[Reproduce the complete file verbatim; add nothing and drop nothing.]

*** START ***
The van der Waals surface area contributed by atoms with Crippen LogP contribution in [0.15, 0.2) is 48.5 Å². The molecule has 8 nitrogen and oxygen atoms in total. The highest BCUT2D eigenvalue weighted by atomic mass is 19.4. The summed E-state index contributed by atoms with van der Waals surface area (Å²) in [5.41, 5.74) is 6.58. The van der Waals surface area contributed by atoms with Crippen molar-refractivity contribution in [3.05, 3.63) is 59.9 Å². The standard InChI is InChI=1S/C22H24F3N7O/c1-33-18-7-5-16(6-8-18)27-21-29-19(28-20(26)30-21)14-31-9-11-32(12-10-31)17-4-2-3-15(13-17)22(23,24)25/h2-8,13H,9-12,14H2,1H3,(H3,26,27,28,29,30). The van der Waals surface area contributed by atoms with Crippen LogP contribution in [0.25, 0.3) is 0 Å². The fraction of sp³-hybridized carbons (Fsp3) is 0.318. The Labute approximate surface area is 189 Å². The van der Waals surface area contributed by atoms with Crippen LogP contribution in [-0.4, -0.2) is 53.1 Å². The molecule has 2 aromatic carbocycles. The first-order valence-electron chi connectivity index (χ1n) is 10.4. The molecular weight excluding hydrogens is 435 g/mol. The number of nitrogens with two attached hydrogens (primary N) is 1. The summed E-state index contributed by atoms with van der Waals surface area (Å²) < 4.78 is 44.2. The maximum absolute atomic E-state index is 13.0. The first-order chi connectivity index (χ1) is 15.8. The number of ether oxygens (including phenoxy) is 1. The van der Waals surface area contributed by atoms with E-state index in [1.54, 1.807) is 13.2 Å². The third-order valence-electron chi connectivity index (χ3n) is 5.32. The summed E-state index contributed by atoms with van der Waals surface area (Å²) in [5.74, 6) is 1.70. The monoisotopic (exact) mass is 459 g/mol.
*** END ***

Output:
The van der Waals surface area contributed by atoms with Crippen LogP contribution in [0.15, 0.2) is 48.5 Å². The molecule has 8 nitrogen and oxygen atoms in total. The highest BCUT2D eigenvalue weighted by atomic mass is 19.4. The summed E-state index contributed by atoms with van der Waals surface area (Å²) in [5.41, 5.74) is 6.58. The van der Waals surface area contributed by atoms with Crippen molar-refractivity contribution in [3.05, 3.63) is 59.9 Å². The standard InChI is InChI=1S/C22H24F3N7O/c1-33-18-7-5-16(6-8-18)27-21-29-19(28-20(26)30-21)14-31-9-11-32(12-10-31)17-4-2-3-15(13-17)22(23,24)25/h2-8,13H,9-12,14H2,1H3,(H3,26,27,28,29,30). The van der Waals surface area contributed by atoms with Crippen LogP contribution in [0.25, 0.3) is 0 Å². The fraction of sp³-hybridized carbons (Fsp3) is 0.318. The Labute approximate surface area is 189 Å². The van der Waals surface area contributed by atoms with Crippen LogP contribution in [-0.4, -0.2) is 53.1 Å². The molecule has 2 aromatic carbocycles. The first-order valence-electron chi connectivity index (χ1n) is 10.4. The molecular weight excluding hydrogens is 435 g/mol. The number of nitrogens with two attached hydrogens (primary N) is 1. The summed E-state index contributed by atoms with van der Waals surface area (Å²) < 4.78 is 44.2. The maximum absolute atomic E-state index is 13.0. The first-order chi connectivity index (χ1) is 15.8. The number of ether oxygens (including phenoxy) is 1. The van der Waals surface area contributed by atoms with E-state index in [1.54, 1.807) is 13.2 Å². The third-order valence-electron chi connectivity index (χ3n) is 5.32. The summed E-state index contributed by atoms with van der Waals surface area (Å²) in [5.74, 6) is 1.70. The monoisotopic (exact) mass is 459 g/mol.